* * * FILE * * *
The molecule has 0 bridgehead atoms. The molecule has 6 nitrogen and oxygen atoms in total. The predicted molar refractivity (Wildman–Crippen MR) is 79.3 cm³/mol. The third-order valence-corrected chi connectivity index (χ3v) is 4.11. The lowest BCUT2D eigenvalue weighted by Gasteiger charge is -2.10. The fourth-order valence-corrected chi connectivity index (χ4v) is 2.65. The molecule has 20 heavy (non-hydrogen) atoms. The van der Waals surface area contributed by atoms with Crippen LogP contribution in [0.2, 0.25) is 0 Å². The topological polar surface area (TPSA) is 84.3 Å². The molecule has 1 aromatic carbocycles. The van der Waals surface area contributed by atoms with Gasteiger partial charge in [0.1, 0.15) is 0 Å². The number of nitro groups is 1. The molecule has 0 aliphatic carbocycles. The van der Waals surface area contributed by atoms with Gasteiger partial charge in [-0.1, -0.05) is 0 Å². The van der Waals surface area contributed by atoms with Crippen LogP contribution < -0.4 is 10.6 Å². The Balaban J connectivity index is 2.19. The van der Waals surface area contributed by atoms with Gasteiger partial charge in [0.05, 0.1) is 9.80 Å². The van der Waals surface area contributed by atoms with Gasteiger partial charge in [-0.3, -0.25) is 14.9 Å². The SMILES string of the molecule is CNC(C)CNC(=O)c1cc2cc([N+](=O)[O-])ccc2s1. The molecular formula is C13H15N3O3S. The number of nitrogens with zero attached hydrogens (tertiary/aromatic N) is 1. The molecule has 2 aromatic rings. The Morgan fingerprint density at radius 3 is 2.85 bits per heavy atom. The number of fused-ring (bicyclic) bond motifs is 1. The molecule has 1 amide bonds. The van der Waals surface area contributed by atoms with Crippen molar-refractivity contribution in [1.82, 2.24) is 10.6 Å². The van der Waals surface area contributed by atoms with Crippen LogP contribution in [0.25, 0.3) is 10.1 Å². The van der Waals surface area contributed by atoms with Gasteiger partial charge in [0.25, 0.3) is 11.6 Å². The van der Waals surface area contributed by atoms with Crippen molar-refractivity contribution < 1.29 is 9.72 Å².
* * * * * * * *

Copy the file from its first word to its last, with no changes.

The molecule has 0 bridgehead atoms. The molecule has 6 nitrogen and oxygen atoms in total. The predicted molar refractivity (Wildman–Crippen MR) is 79.3 cm³/mol. The third-order valence-corrected chi connectivity index (χ3v) is 4.11. The lowest BCUT2D eigenvalue weighted by Gasteiger charge is -2.10. The fourth-order valence-corrected chi connectivity index (χ4v) is 2.65. The molecule has 20 heavy (non-hydrogen) atoms. The van der Waals surface area contributed by atoms with Crippen LogP contribution in [0.2, 0.25) is 0 Å². The topological polar surface area (TPSA) is 84.3 Å². The molecule has 1 aromatic carbocycles. The van der Waals surface area contributed by atoms with Gasteiger partial charge in [0.1, 0.15) is 0 Å². The number of nitro groups is 1. The molecule has 0 aliphatic carbocycles. The van der Waals surface area contributed by atoms with Gasteiger partial charge in [-0.1, -0.05) is 0 Å². The van der Waals surface area contributed by atoms with Crippen LogP contribution < -0.4 is 10.6 Å². The Balaban J connectivity index is 2.19. The van der Waals surface area contributed by atoms with Gasteiger partial charge in [0.05, 0.1) is 9.80 Å². The van der Waals surface area contributed by atoms with Gasteiger partial charge in [-0.3, -0.25) is 14.9 Å². The SMILES string of the molecule is CNC(C)CNC(=O)c1cc2cc([N+](=O)[O-])ccc2s1. The molecular formula is C13H15N3O3S. The number of nitrogens with zero attached hydrogens (tertiary/aromatic N) is 1. The molecule has 2 aromatic rings. The Morgan fingerprint density at radius 3 is 2.85 bits per heavy atom. The number of fused-ring (bicyclic) bond motifs is 1. The molecule has 1 amide bonds. The van der Waals surface area contributed by atoms with Crippen molar-refractivity contribution in [1.82, 2.24) is 10.6 Å². The van der Waals surface area contributed by atoms with Crippen LogP contribution in [0.25, 0.3) is 10.1 Å². The van der Waals surface area contributed by atoms with Gasteiger partial charge in [0.25, 0.3) is 11.6 Å². The van der Waals surface area contributed by atoms with Crippen molar-refractivity contribution < 1.29 is 9.72 Å².